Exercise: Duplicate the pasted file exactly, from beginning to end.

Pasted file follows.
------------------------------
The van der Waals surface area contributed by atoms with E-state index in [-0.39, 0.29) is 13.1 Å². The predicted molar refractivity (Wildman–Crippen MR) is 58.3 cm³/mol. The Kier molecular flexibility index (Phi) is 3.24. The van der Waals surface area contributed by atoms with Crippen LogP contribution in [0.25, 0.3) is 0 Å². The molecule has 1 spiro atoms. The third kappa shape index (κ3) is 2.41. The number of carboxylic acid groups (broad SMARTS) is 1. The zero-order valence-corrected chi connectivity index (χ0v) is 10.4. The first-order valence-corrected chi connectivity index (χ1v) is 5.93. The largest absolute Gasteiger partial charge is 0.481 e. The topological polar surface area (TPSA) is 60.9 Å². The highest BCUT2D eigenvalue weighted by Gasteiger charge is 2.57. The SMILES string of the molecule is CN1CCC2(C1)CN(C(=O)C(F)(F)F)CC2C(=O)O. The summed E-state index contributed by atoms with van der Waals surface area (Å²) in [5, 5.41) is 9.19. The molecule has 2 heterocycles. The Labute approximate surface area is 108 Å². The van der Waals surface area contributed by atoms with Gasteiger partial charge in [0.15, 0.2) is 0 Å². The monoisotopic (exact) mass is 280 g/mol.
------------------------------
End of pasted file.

The van der Waals surface area contributed by atoms with E-state index in [-0.39, 0.29) is 13.1 Å². The predicted molar refractivity (Wildman–Crippen MR) is 58.3 cm³/mol. The Kier molecular flexibility index (Phi) is 3.24. The van der Waals surface area contributed by atoms with Crippen LogP contribution in [0.25, 0.3) is 0 Å². The molecule has 1 spiro atoms. The third kappa shape index (κ3) is 2.41. The number of carboxylic acid groups (broad SMARTS) is 1. The zero-order valence-corrected chi connectivity index (χ0v) is 10.4. The first-order valence-corrected chi connectivity index (χ1v) is 5.93. The largest absolute Gasteiger partial charge is 0.481 e. The topological polar surface area (TPSA) is 60.9 Å². The highest BCUT2D eigenvalue weighted by Gasteiger charge is 2.57. The SMILES string of the molecule is CN1CCC2(C1)CN(C(=O)C(F)(F)F)CC2C(=O)O. The summed E-state index contributed by atoms with van der Waals surface area (Å²) in [5, 5.41) is 9.19. The molecule has 2 heterocycles. The Labute approximate surface area is 108 Å². The van der Waals surface area contributed by atoms with Gasteiger partial charge in [0.15, 0.2) is 0 Å². The monoisotopic (exact) mass is 280 g/mol.